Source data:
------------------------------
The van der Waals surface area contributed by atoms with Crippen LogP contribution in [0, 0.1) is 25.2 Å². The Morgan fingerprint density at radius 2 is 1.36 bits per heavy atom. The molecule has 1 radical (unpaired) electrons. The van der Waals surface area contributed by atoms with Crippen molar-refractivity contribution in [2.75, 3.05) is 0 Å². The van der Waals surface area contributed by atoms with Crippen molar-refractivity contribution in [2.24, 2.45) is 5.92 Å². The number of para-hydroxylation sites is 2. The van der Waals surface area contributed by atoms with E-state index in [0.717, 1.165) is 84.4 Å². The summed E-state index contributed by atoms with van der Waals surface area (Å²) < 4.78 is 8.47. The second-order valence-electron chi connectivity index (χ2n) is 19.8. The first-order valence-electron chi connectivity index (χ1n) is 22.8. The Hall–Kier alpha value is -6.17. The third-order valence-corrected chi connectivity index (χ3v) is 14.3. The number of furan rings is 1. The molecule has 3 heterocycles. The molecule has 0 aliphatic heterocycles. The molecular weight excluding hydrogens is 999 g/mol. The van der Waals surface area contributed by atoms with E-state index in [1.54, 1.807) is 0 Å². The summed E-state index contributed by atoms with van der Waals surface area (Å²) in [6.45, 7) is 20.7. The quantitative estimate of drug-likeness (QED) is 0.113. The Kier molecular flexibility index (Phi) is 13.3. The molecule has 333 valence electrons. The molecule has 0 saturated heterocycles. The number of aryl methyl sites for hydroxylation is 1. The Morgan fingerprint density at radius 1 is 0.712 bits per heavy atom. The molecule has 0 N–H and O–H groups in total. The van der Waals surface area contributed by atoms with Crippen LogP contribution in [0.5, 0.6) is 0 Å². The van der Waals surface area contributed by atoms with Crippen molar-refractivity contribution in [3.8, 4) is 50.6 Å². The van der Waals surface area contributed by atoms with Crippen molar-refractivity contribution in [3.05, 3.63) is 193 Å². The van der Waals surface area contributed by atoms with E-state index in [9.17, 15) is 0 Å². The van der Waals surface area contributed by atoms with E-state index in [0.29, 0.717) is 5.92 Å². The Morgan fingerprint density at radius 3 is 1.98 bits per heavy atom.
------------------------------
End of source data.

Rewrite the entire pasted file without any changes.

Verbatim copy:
The van der Waals surface area contributed by atoms with Crippen LogP contribution in [0, 0.1) is 25.2 Å². The Morgan fingerprint density at radius 2 is 1.36 bits per heavy atom. The molecule has 1 radical (unpaired) electrons. The van der Waals surface area contributed by atoms with Crippen molar-refractivity contribution in [2.75, 3.05) is 0 Å². The van der Waals surface area contributed by atoms with Crippen molar-refractivity contribution in [2.24, 2.45) is 5.92 Å². The number of para-hydroxylation sites is 2. The van der Waals surface area contributed by atoms with E-state index in [0.717, 1.165) is 84.4 Å². The summed E-state index contributed by atoms with van der Waals surface area (Å²) < 4.78 is 8.47. The second-order valence-electron chi connectivity index (χ2n) is 19.8. The first-order valence-electron chi connectivity index (χ1n) is 22.8. The Hall–Kier alpha value is -6.17. The third-order valence-corrected chi connectivity index (χ3v) is 14.3. The number of furan rings is 1. The molecule has 3 heterocycles. The molecule has 0 aliphatic heterocycles. The molecular weight excluding hydrogens is 999 g/mol. The van der Waals surface area contributed by atoms with E-state index in [1.54, 1.807) is 0 Å². The summed E-state index contributed by atoms with van der Waals surface area (Å²) in [6.45, 7) is 20.7. The quantitative estimate of drug-likeness (QED) is 0.113. The Kier molecular flexibility index (Phi) is 13.3. The molecule has 333 valence electrons. The molecule has 0 saturated heterocycles. The number of aryl methyl sites for hydroxylation is 1. The Morgan fingerprint density at radius 1 is 0.712 bits per heavy atom. The molecule has 0 N–H and O–H groups in total. The van der Waals surface area contributed by atoms with Crippen LogP contribution in [0.5, 0.6) is 0 Å². The van der Waals surface area contributed by atoms with Crippen molar-refractivity contribution in [3.8, 4) is 50.6 Å². The van der Waals surface area contributed by atoms with Crippen molar-refractivity contribution in [3.05, 3.63) is 193 Å². The van der Waals surface area contributed by atoms with E-state index in [9.17, 15) is 0 Å². The van der Waals surface area contributed by atoms with E-state index in [0.29, 0.717) is 5.92 Å². The Morgan fingerprint density at radius 3 is 1.98 bits per heavy atom.